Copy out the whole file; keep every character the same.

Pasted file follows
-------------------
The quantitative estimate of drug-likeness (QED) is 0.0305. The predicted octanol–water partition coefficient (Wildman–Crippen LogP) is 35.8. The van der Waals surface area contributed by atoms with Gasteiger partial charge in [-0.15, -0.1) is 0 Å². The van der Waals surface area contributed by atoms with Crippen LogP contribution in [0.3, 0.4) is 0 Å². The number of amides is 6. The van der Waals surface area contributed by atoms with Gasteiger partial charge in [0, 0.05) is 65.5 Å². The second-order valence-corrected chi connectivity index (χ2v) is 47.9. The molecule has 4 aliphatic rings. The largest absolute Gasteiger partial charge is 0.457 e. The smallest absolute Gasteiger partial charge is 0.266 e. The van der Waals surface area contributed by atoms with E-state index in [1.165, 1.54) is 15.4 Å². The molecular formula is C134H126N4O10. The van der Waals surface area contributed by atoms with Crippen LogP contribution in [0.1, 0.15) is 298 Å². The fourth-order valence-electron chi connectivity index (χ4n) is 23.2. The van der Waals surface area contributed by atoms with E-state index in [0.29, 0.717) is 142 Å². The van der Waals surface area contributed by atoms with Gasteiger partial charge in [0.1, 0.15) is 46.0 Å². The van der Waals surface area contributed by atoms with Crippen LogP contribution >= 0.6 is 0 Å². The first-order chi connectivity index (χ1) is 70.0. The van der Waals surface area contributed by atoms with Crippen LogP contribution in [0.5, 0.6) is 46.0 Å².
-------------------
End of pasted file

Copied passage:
The quantitative estimate of drug-likeness (QED) is 0.0305. The predicted octanol–water partition coefficient (Wildman–Crippen LogP) is 35.8. The van der Waals surface area contributed by atoms with Gasteiger partial charge in [-0.15, -0.1) is 0 Å². The van der Waals surface area contributed by atoms with Crippen LogP contribution in [0.3, 0.4) is 0 Å². The number of amides is 6. The van der Waals surface area contributed by atoms with Gasteiger partial charge in [0, 0.05) is 65.5 Å². The second-order valence-corrected chi connectivity index (χ2v) is 47.9. The molecule has 4 aliphatic rings. The largest absolute Gasteiger partial charge is 0.457 e. The smallest absolute Gasteiger partial charge is 0.266 e. The van der Waals surface area contributed by atoms with E-state index in [1.165, 1.54) is 15.4 Å². The molecular formula is C134H126N4O10. The van der Waals surface area contributed by atoms with Crippen LogP contribution in [0.1, 0.15) is 298 Å². The fourth-order valence-electron chi connectivity index (χ4n) is 23.2. The van der Waals surface area contributed by atoms with E-state index in [0.29, 0.717) is 142 Å². The van der Waals surface area contributed by atoms with Gasteiger partial charge in [0.1, 0.15) is 46.0 Å². The van der Waals surface area contributed by atoms with Crippen LogP contribution >= 0.6 is 0 Å². The first-order chi connectivity index (χ1) is 70.0. The van der Waals surface area contributed by atoms with Crippen LogP contribution in [0.5, 0.6) is 46.0 Å².